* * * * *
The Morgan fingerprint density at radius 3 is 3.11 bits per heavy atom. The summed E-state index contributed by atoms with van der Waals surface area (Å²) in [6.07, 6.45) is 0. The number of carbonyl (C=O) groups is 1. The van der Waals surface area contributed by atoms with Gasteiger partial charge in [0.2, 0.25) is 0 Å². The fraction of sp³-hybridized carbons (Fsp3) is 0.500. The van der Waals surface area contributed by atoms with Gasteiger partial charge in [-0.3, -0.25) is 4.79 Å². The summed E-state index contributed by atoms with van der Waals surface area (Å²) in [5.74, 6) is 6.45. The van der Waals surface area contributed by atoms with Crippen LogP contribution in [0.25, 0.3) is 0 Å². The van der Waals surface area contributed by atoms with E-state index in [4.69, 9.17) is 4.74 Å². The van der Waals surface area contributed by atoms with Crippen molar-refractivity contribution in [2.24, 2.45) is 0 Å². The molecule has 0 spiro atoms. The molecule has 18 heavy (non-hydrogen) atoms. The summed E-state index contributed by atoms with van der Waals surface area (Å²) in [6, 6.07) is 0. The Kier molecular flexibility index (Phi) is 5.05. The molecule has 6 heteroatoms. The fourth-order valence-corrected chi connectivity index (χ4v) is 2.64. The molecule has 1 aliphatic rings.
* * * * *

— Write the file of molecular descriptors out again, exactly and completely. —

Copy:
The Morgan fingerprint density at radius 3 is 3.11 bits per heavy atom. The summed E-state index contributed by atoms with van der Waals surface area (Å²) in [6.07, 6.45) is 0. The number of carbonyl (C=O) groups is 1. The van der Waals surface area contributed by atoms with Gasteiger partial charge in [0.2, 0.25) is 0 Å². The fraction of sp³-hybridized carbons (Fsp3) is 0.500. The van der Waals surface area contributed by atoms with Gasteiger partial charge in [-0.3, -0.25) is 4.79 Å². The summed E-state index contributed by atoms with van der Waals surface area (Å²) in [5.74, 6) is 6.45. The van der Waals surface area contributed by atoms with Crippen LogP contribution in [0.25, 0.3) is 0 Å². The van der Waals surface area contributed by atoms with E-state index in [4.69, 9.17) is 4.74 Å². The van der Waals surface area contributed by atoms with Crippen molar-refractivity contribution in [2.24, 2.45) is 0 Å². The molecule has 0 spiro atoms. The molecule has 18 heavy (non-hydrogen) atoms. The summed E-state index contributed by atoms with van der Waals surface area (Å²) in [6, 6.07) is 0. The Kier molecular flexibility index (Phi) is 5.05. The molecule has 6 heteroatoms. The fourth-order valence-corrected chi connectivity index (χ4v) is 2.64. The molecule has 1 aliphatic rings.